Janette Sadik-Kahn, in town last night to promote her new book “Street Fight,” rocked New York City with her bicycle and pedestrian improvements. As the city’s Department of Transportation commissioner from 2007 to 2013, her most high profile move was to take Broadway — a road that sliced diagonally through New York’s street grid — and convert a portion of it, including Times Square, to pedestrian plazas, wider sidewalks, and an improved bike lane The changes were unabashed successes for people on foot and bike, and counter-intuitively, didn’t hurt traffic. In fact, it probably improved it.
If only Seattle had a road like that — a diagonal street in a dense area that we could use for public purposes other than traffic. Hold it — we do! It’s called Westlake Avenue, between Stewart and Denny Way.
For reasons of history best left to writer Knute Berger and his ilk, Seattle has a crazy quilt of street grids. Traffic struggles where the grids meet, but it also struggles when a street cuts diagonally across it. From Stuart to Denny, Westlake creates a bunch of weird intersections, which means more stoplights and longer waits for drivers on the grid.
Indeed, Seattle had the brilliant idea to start converting Westlake to better uses in 1962, when we abandoned it from Pike to Olive for monorail construction staging. That set the stage to create Westlake Park and Mall, which opened in 1988 after one hell of a street fight.
The city got hung up on the restoration of Pine Street, but we got our mojo back when in 2011 we abandoned the short stretch of Westlake from Olive to Stewart. That allowed for an expanded McGraw Square.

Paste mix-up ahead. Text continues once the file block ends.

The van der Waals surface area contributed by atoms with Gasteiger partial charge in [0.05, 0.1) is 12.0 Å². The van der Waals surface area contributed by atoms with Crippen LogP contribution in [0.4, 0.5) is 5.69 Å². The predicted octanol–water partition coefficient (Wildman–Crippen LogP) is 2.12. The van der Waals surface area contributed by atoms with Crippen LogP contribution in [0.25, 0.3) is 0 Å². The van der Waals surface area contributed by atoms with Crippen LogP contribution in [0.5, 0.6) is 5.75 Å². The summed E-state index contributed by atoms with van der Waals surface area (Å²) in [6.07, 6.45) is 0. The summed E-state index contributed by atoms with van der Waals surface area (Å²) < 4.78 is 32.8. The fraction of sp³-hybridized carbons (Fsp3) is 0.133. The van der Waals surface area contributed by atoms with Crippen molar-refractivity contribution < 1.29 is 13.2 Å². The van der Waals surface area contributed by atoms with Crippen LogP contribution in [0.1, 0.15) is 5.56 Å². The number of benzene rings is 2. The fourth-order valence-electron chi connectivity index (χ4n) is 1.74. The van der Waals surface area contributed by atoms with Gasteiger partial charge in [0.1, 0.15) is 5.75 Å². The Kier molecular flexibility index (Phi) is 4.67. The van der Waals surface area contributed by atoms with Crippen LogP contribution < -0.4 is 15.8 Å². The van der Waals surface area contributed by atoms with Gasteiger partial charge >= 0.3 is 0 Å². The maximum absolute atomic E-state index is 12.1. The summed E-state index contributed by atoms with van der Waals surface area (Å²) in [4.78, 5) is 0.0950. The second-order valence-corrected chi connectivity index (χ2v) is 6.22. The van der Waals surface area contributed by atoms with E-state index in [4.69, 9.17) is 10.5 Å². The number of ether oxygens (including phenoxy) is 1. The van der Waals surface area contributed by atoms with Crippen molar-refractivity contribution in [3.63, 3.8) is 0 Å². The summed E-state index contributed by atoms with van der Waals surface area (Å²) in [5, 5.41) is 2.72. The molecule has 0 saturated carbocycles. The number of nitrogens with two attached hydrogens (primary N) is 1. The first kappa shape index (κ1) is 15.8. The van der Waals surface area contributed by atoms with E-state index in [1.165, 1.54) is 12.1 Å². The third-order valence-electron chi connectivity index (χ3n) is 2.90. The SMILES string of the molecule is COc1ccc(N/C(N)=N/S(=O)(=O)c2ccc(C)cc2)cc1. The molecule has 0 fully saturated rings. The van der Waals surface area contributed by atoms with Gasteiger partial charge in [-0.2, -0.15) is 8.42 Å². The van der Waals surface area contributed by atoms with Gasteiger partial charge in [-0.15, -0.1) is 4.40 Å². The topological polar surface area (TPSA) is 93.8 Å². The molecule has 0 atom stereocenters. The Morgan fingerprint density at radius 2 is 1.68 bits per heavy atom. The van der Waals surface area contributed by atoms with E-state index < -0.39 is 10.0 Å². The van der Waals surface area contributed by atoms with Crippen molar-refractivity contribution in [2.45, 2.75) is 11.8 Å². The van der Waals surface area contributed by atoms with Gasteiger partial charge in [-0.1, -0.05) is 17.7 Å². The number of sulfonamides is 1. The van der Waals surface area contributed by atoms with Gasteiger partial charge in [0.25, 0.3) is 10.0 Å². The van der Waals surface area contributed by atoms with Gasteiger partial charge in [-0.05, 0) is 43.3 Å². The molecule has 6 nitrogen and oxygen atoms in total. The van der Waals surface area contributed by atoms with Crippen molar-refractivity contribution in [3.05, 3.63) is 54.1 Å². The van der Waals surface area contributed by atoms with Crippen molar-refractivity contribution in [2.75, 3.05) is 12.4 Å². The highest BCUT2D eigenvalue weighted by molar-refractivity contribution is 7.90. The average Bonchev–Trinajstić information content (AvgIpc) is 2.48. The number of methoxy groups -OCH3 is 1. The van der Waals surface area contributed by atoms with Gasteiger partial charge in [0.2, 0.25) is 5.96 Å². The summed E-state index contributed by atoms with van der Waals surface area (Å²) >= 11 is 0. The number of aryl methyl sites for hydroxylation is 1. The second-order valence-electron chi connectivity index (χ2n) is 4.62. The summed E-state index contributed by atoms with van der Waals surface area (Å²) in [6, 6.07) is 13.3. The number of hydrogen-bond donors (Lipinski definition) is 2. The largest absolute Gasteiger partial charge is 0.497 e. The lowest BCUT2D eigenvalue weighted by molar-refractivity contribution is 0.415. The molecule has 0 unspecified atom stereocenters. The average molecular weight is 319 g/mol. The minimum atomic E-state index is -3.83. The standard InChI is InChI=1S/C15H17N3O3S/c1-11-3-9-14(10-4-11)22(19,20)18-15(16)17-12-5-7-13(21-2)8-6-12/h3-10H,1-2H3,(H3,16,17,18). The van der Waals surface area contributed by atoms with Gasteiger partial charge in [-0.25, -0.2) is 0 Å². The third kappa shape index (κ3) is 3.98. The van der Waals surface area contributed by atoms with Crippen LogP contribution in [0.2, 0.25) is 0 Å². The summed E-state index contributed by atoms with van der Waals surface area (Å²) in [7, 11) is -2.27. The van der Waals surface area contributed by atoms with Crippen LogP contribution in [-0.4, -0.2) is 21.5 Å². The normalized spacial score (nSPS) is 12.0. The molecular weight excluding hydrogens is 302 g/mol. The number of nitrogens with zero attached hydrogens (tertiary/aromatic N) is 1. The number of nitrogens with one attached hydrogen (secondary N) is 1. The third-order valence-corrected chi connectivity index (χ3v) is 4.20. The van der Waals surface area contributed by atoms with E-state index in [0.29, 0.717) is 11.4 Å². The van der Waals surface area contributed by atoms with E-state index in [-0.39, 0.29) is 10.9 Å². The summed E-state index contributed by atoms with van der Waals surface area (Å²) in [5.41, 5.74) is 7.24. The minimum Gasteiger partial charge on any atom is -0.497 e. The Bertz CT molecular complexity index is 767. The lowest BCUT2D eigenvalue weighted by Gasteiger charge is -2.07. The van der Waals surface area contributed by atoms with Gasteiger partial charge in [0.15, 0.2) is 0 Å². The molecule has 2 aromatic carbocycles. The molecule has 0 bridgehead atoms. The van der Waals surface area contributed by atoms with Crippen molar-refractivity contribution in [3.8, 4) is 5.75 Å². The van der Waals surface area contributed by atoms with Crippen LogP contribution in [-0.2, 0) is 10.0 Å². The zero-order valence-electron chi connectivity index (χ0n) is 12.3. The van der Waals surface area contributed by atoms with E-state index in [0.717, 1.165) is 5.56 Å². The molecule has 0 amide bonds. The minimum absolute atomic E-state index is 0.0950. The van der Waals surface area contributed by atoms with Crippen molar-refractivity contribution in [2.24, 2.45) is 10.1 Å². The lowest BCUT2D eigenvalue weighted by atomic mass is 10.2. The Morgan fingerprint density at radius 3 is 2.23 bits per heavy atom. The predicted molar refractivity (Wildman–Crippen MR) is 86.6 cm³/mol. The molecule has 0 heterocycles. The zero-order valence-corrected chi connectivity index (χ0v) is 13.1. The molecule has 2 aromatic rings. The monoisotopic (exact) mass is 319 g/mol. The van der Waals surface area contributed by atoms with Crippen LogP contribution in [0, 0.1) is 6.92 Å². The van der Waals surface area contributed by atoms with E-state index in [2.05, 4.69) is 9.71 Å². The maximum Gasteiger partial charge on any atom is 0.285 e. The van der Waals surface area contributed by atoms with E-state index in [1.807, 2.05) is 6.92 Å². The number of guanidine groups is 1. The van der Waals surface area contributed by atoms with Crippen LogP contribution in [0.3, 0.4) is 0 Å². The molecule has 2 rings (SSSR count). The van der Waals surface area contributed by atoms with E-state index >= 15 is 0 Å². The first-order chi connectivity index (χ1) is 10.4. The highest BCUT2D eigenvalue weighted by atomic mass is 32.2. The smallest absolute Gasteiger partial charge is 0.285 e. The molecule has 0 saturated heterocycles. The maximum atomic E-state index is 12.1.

We can pick up the pace and not wait 13 more years to bring needed public space to our rapidly densifying core. It will help those on foot and bike, and it will improve transit. The Center City Connector will run in its own right of way — this could make that stretch longer. And right now the city is planning to run more buses on that stretch, including RapidRide.
I know the first reaction will be that traffic gridlock means we can’t possibly lose any more street right of way. So let’s knock that argument out of the way. It’s counterintuitive, but eliminating a diagonal street is one of those things in which less can mean more.
Who drives on Westlake between Denny and Stewart to get anywhere fast? No one. There are too many lights. Right now that stretch of Westlake carries many fewer cars than most downtown streets.
Making this portion of Westlake mass transit-only would likely reduce the stop light “green time” needed for Westlake. That would reduce delays for the streets crossing Westlake. That’s what happened when McGraw Square expanded. Eliminating a five way intersection at Fifth and Olive made both of those streets work better.
So let’s review — a priority corridor for transit, better for walking and biking, more open space in the core, and negligible effects on traffic flow. And all it will take is some signs and paint. Respecting the Seattle Process, we don’t have to close it all at once. Do a block a year, and see how it works. Just like New York, once the public sees it in action, I suspect they won’t want to go back.